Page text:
The French Castle of Montbrun
The Chateau of Montbrun
I love Limousin! Every day I give thanks that I live in this beautiful region of France, but it was only when I really began to research into the history and culture that I began to fully realise how many wonderful things were right here on our doorstep.
One of the most famous sons of History associated with this corner of France is Richard the Lionheart or, as the French call him, Richard Coeur de Lion. This English king fought and died in Limousin and in1984 a route was created in to link together the amazing medieval castles, churches and historical sites of the Region of Limousin and bordering departments. This link between these sites was Richard.
The castle of Montbrun, a fine example of a 15th century castle, is one of the most picturesque of these castles with its square form and round towers. Its narrow romanesque keep, close up against one of the towers, is the only slightly discordant note.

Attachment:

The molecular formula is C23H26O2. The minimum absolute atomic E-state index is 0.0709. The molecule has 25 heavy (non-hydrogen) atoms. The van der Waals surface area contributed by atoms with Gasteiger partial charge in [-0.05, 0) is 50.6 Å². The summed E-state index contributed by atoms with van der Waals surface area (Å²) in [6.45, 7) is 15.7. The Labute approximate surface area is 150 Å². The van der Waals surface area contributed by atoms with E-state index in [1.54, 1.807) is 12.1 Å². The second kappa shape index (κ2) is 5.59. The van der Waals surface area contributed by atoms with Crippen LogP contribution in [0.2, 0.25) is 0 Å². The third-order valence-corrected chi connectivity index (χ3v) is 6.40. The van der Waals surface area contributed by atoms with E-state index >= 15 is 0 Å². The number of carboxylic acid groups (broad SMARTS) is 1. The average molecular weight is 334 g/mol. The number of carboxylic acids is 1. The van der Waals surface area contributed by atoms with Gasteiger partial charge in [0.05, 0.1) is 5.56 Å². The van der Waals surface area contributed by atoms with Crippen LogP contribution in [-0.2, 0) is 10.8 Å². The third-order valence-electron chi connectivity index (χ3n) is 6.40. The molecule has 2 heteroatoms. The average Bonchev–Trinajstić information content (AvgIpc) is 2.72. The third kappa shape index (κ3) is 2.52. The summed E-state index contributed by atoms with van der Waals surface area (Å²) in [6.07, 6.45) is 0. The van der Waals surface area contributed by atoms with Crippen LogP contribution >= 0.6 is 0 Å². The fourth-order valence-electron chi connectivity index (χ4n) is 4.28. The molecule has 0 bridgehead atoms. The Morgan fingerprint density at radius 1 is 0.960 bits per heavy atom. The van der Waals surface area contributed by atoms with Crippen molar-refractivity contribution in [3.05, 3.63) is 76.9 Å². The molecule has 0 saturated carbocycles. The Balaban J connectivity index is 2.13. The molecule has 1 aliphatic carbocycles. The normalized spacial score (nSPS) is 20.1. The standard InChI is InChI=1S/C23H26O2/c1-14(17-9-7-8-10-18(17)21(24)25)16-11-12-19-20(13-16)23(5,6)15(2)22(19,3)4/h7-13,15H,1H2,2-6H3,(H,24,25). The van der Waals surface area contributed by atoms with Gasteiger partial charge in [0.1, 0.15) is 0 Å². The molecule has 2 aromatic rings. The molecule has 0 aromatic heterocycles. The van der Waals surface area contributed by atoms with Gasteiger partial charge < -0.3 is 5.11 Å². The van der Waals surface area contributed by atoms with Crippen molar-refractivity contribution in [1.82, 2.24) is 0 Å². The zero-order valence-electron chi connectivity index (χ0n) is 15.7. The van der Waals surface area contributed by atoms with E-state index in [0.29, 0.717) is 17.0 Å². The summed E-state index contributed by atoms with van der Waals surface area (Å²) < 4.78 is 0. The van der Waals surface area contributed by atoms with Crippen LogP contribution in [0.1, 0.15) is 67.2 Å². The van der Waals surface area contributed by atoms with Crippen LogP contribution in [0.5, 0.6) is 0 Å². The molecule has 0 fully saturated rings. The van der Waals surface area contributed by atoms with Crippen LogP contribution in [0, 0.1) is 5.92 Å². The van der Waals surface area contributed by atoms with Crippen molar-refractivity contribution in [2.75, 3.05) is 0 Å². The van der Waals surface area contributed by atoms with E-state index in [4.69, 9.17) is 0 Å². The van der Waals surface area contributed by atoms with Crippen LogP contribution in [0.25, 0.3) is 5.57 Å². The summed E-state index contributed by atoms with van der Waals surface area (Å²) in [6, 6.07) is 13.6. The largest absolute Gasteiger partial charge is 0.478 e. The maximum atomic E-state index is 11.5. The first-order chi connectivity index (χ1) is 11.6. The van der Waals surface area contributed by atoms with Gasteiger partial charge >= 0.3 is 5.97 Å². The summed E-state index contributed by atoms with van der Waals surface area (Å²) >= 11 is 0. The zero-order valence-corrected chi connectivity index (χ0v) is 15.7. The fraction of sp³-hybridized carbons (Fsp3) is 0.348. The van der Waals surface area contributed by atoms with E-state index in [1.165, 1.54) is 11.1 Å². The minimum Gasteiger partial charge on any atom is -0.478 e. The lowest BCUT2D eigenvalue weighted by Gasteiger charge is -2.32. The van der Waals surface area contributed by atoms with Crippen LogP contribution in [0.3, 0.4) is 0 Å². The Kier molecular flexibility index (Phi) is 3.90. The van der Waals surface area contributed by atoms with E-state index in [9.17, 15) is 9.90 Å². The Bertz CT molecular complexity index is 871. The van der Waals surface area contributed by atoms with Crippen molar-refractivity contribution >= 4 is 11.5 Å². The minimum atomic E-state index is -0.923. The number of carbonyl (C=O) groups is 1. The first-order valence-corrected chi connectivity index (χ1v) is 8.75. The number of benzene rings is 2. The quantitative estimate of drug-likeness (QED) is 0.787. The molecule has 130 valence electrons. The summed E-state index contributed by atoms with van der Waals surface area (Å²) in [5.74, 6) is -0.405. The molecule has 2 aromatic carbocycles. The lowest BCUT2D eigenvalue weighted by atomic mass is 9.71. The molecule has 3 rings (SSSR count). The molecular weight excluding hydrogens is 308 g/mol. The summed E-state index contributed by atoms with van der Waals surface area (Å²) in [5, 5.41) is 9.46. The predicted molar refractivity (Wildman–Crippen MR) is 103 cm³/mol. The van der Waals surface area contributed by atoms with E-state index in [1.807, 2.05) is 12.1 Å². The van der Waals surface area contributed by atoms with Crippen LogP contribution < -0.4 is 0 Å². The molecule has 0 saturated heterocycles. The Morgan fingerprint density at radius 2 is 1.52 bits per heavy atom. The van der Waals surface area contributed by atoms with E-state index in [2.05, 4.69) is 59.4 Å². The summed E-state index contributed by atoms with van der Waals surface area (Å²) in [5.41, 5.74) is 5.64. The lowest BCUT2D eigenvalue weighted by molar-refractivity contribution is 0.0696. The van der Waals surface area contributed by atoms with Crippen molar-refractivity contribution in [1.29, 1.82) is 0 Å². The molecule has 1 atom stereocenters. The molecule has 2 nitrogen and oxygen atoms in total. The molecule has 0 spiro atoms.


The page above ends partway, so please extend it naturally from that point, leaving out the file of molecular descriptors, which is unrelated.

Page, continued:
It is surrounded by beautiful parkland, and is reflected in the quiet waters of its own moat.
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The Chateau of Montbrun from the air
Where is the castle?
Right in the south of the Limousin, next to the Dordogne border, in the commune of Dournazac, the Department of Haute-Vienne. The landscape is lovely and the traffic-free and tree lined roads make for a relaxed and pretty journey. The castle is within a mile from the nearest village Dournazac, and about half an hour by car from Les Trois Chenes.
350 km south of Paris and 43 km from the Porcelain City of Limoges with an international airport available.
Where is the Chateau de Montbrun?
The History of the Castle
The history of the castle forms a long list of destruction followed by renovations right up to recent times. The destruction were carried out by both the French and the English or the Protestants, and each time the owning family rebuilt and reformed the fabric of the building.